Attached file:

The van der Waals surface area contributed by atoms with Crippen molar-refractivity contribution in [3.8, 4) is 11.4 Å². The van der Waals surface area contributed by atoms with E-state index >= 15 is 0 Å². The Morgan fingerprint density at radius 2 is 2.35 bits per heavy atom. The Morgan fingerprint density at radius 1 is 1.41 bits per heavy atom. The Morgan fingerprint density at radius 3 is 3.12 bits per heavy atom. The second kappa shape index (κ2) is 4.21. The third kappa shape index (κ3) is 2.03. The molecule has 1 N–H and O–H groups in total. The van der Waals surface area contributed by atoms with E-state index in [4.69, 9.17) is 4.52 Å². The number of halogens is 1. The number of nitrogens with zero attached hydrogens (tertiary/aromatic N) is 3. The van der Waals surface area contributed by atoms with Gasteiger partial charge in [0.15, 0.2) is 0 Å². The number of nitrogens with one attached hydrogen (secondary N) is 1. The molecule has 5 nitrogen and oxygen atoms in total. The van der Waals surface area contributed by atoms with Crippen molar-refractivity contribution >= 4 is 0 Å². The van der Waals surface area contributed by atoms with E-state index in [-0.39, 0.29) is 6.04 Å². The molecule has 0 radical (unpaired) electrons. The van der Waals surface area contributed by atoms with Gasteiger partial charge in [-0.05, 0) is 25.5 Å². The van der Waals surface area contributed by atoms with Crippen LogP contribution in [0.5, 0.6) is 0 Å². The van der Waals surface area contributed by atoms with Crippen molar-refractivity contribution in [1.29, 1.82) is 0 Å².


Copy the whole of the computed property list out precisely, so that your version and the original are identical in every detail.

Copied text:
The van der Waals surface area contributed by atoms with Crippen molar-refractivity contribution in [3.8, 4) is 11.4 Å². The van der Waals surface area contributed by atoms with E-state index >= 15 is 0 Å². The Morgan fingerprint density at radius 2 is 2.35 bits per heavy atom. The Morgan fingerprint density at radius 1 is 1.41 bits per heavy atom. The Morgan fingerprint density at radius 3 is 3.12 bits per heavy atom. The second kappa shape index (κ2) is 4.21. The third kappa shape index (κ3) is 2.03. The molecule has 1 N–H and O–H groups in total. The van der Waals surface area contributed by atoms with E-state index in [4.69, 9.17) is 4.52 Å². The number of halogens is 1. The number of nitrogens with zero attached hydrogens (tertiary/aromatic N) is 3. The van der Waals surface area contributed by atoms with Gasteiger partial charge in [0.15, 0.2) is 0 Å². The number of nitrogens with one attached hydrogen (secondary N) is 1. The molecule has 5 nitrogen and oxygen atoms in total. The van der Waals surface area contributed by atoms with Crippen molar-refractivity contribution >= 4 is 0 Å². The van der Waals surface area contributed by atoms with E-state index in [-0.39, 0.29) is 6.04 Å². The molecule has 0 radical (unpaired) electrons. The van der Waals surface area contributed by atoms with Gasteiger partial charge in [-0.05, 0) is 25.5 Å². The van der Waals surface area contributed by atoms with Crippen LogP contribution in [0.5, 0.6) is 0 Å². The van der Waals surface area contributed by atoms with Crippen molar-refractivity contribution in [1.29, 1.82) is 0 Å².